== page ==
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Blog- Weight Loss Pills: Are They Safe?

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Blog- Weight Loss Pills: Are They Safe?

Weight Loss Pills: Are They Safe?

In terms of diet pills, before asking about their effectiveness, 
it’s better to ask: are they safe? Let’s face it – a diet pill 
manufacturer is going to brag about how many pounds you’ll lose 
by taking their product, not how many side effects you’ll have. As 
a result, most customers are not given enough information about the 
safety of diet products and unfortunately might put their health 
at risk.

Phenylpropanolamine and caffeine

Most over-the-counter diet pills contain a combination of medications 
that have various benefits and harms. Usually they include 
phenylpropanolamine and caffeine, which suppress appetite. 
Phenylpropanolamine stimulates the central nervous system and has 
many effects on the body, in that it controls appetite. This is why 
it’s a key ingredient in most diet pills. Caffeine acts in a similar 
way and also causes a person to be alert and awake.

There is proof that diet pills can effectively reduce a person’s 
weight, but many health experts question the relevance of this. 
Recently, there have been findings that show phenylpropanolamine to 
cause serious side effects such as high blood pressure, nausea, 
restlessness, anxiety, insomnia, irritability and even hallucinations. 
Similarly, caffeine can affect a person’s blood circulation and its 
effects on blood pressure are unpredictable. Obese individuals are 
especially in danger of hypertension – which is ironic, as the 
heavier a person is, the more likely he or she will be to take a 
diet pill.

Laxatives and Diuretics

Some diet pills on the market contain laxatives and diuretics. These 
merely force a person’s body to eliminate vital body fluids. Specifically,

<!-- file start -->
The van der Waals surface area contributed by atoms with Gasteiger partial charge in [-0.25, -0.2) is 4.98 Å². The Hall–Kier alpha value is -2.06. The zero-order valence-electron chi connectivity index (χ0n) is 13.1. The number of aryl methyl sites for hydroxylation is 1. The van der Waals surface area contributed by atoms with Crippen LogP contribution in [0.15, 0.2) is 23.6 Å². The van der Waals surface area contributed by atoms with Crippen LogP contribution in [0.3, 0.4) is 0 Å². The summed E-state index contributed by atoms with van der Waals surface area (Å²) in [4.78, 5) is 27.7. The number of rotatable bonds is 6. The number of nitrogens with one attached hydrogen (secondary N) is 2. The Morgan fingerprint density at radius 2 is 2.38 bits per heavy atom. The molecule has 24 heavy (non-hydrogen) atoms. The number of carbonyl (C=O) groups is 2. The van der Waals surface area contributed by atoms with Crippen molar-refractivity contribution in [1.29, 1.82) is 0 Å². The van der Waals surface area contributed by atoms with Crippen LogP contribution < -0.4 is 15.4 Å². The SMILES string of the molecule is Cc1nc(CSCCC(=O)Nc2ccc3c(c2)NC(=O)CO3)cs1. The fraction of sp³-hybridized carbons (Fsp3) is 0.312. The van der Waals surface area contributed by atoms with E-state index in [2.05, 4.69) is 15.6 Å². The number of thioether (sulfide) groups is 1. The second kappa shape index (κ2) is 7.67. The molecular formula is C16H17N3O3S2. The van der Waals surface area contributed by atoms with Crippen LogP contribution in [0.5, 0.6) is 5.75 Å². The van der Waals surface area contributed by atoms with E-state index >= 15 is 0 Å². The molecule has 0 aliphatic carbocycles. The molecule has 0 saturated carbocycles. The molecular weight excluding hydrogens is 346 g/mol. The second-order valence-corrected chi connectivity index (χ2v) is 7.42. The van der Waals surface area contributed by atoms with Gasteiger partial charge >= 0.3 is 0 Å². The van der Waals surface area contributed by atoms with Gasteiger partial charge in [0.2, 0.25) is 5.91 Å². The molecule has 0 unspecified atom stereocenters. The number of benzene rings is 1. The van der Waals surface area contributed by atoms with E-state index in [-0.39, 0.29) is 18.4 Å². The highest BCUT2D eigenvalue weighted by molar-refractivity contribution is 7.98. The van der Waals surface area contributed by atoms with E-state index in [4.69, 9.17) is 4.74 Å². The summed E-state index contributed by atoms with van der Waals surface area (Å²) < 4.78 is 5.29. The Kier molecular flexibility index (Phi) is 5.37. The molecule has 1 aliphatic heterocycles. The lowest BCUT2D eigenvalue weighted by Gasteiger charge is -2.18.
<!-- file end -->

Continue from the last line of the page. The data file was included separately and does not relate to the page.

a laxative stimulates a dieter’s large bowel to empty, but only after 
food and calories have been absorbed via the small intestines. So 
fluids are lost in the process and thus the body reacts by retaining 
water and consequentially, bloating occurs. This simply causes a 
person to feel they need to lose more weight. Basically, laxatives 
not only don’t work, but are counterproductive.

Prolonged use of laxatives also cause cramps, bloating, bulimia, anorexia, 
severe abdominal pain, dehydration, gas, nausea, vomiting, 
electrolyte disturbances, and chronic constipation and when laxative 
use finally ceases, a person can experience withdrawal symptoms. 
Laxatives should only be used to correct irregular bowel movement; 
otherwise they simply cause problems.

Likewise, diuretics are a very dangerous component of diet pills, 
since they cause heart arrhythmias and dizziness. They also lead to 
dehydration and ultimately, kidney and organ damage due to the 
subsequent imbalance of electrolytes within the body. In order to 
protect itself from further loss of water, the body will again, 
retain more water and cause an individual to feel even fatter than 


So far, no pills or artificial diet supplements can adequately 
replace regular exercise and a nutritious diet. If you want to lose 
weight, your aim should be for a healthy body, not a damaged one. 
Don’t fall prey to misleading diet commercials and bear in mind that 
there is no such thing as a “quick fix” to weight loss.

Remember, you can always ask your trainer about diets things like this.


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